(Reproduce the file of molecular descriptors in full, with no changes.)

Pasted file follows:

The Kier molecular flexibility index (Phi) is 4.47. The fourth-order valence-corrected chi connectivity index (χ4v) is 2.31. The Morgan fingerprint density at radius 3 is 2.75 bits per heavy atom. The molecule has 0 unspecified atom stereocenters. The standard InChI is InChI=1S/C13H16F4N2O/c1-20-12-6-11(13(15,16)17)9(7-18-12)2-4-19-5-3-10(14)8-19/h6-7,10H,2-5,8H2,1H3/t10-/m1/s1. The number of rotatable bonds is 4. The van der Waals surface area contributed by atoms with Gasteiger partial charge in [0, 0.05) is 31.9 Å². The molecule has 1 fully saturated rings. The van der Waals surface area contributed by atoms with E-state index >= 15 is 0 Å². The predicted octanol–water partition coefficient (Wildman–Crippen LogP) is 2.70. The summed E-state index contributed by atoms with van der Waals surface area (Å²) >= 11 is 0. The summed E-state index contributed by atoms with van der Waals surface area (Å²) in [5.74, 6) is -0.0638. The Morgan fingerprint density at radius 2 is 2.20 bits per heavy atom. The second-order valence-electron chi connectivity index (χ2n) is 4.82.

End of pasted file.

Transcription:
The Kier molecular flexibility index (Phi) is 4.47. The fourth-order valence-corrected chi connectivity index (χ4v) is 2.31. The Morgan fingerprint density at radius 3 is 2.75 bits per heavy atom. The molecule has 0 unspecified atom stereocenters. The standard InChI is InChI=1S/C13H16F4N2O/c1-20-12-6-11(13(15,16)17)9(7-18-12)2-4-19-5-3-10(14)8-19/h6-7,10H,2-5,8H2,1H3/t10-/m1/s1. The number of rotatable bonds is 4. The van der Waals surface area contributed by atoms with Gasteiger partial charge in [0, 0.05) is 31.9 Å². The molecule has 1 fully saturated rings. The van der Waals surface area contributed by atoms with E-state index >= 15 is 0 Å². The predicted octanol–water partition coefficient (Wildman–Crippen LogP) is 2.70. The summed E-state index contributed by atoms with van der Waals surface area (Å²) >= 11 is 0. The summed E-state index contributed by atoms with van der Waals surface area (Å²) in [5.74, 6) is -0.0638. The Morgan fingerprint density at radius 2 is 2.20 bits per heavy atom. The second-order valence-electron chi connectivity index (χ2n) is 4.82.